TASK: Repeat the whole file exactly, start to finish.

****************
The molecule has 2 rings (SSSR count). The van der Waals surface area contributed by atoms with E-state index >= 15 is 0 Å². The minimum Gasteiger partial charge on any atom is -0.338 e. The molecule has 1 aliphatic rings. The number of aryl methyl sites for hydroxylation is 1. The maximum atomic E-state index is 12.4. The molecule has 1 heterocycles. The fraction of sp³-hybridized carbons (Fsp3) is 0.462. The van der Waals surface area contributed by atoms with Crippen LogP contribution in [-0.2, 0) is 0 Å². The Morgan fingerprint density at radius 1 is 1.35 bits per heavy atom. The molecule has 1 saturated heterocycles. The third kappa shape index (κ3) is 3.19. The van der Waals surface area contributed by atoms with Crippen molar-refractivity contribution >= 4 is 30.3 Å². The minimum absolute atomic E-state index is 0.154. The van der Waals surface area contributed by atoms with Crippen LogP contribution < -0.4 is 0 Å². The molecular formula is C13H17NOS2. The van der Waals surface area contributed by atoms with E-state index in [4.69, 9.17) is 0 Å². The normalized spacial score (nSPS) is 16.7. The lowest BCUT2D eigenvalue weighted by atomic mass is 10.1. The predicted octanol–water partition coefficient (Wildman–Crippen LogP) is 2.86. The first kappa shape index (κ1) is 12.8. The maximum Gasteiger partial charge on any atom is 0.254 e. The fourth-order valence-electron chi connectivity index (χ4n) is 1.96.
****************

The molecule has 2 rings (SSSR count). The van der Waals surface area contributed by atoms with E-state index >= 15 is 0 Å². The minimum Gasteiger partial charge on any atom is -0.338 e. The molecule has 1 aliphatic rings. The number of aryl methyl sites for hydroxylation is 1. The maximum atomic E-state index is 12.4. The molecule has 1 heterocycles. The fraction of sp³-hybridized carbons (Fsp3) is 0.462. The van der Waals surface area contributed by atoms with Crippen LogP contribution in [-0.2, 0) is 0 Å². The Morgan fingerprint density at radius 1 is 1.35 bits per heavy atom. The molecule has 1 saturated heterocycles. The third kappa shape index (κ3) is 3.19. The van der Waals surface area contributed by atoms with Crippen molar-refractivity contribution >= 4 is 30.3 Å². The minimum absolute atomic E-state index is 0.154. The van der Waals surface area contributed by atoms with Crippen LogP contribution < -0.4 is 0 Å². The molecular formula is C13H17NOS2. The van der Waals surface area contributed by atoms with E-state index in [4.69, 9.17) is 0 Å². The normalized spacial score (nSPS) is 16.7. The lowest BCUT2D eigenvalue weighted by atomic mass is 10.1. The predicted octanol–water partition coefficient (Wildman–Crippen LogP) is 2.86. The first kappa shape index (κ1) is 12.8. The maximum Gasteiger partial charge on any atom is 0.254 e. The fourth-order valence-electron chi connectivity index (χ4n) is 1.96.